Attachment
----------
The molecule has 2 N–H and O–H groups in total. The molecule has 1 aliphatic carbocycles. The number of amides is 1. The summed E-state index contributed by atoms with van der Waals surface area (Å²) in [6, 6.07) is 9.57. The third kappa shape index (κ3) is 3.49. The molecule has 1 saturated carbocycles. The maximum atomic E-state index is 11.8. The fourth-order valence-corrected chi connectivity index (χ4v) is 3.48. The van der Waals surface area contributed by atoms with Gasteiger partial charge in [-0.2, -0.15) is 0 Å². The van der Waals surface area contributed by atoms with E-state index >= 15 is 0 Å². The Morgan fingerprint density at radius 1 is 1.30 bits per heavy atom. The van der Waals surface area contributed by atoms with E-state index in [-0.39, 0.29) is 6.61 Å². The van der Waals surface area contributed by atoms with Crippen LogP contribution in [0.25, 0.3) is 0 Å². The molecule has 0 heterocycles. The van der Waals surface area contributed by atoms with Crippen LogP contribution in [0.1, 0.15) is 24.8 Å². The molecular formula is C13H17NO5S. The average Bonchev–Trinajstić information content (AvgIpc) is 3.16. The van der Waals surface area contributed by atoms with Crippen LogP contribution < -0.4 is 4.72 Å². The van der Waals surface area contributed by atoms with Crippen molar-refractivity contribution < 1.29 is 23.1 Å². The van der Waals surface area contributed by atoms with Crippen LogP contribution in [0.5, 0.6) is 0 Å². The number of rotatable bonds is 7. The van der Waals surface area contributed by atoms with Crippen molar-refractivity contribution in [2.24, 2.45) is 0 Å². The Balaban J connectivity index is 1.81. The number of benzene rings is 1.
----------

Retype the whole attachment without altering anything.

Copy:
The molecule has 2 N–H and O–H groups in total. The molecule has 1 aliphatic carbocycles. The number of amides is 1. The summed E-state index contributed by atoms with van der Waals surface area (Å²) in [6, 6.07) is 9.57. The third kappa shape index (κ3) is 3.49. The molecule has 1 saturated carbocycles. The maximum atomic E-state index is 11.8. The fourth-order valence-corrected chi connectivity index (χ4v) is 3.48. The van der Waals surface area contributed by atoms with Gasteiger partial charge in [-0.2, -0.15) is 0 Å². The van der Waals surface area contributed by atoms with E-state index >= 15 is 0 Å². The Morgan fingerprint density at radius 1 is 1.30 bits per heavy atom. The van der Waals surface area contributed by atoms with E-state index in [-0.39, 0.29) is 6.61 Å². The van der Waals surface area contributed by atoms with Crippen LogP contribution in [0.25, 0.3) is 0 Å². The molecule has 0 heterocycles. The van der Waals surface area contributed by atoms with Crippen LogP contribution in [0.1, 0.15) is 24.8 Å². The molecular formula is C13H17NO5S. The average Bonchev–Trinajstić information content (AvgIpc) is 3.16. The van der Waals surface area contributed by atoms with Crippen LogP contribution < -0.4 is 4.72 Å². The van der Waals surface area contributed by atoms with Crippen molar-refractivity contribution < 1.29 is 23.1 Å². The van der Waals surface area contributed by atoms with Crippen LogP contribution in [0.5, 0.6) is 0 Å². The number of rotatable bonds is 7. The van der Waals surface area contributed by atoms with Crippen molar-refractivity contribution in [2.24, 2.45) is 0 Å². The Balaban J connectivity index is 1.81. The number of benzene rings is 1.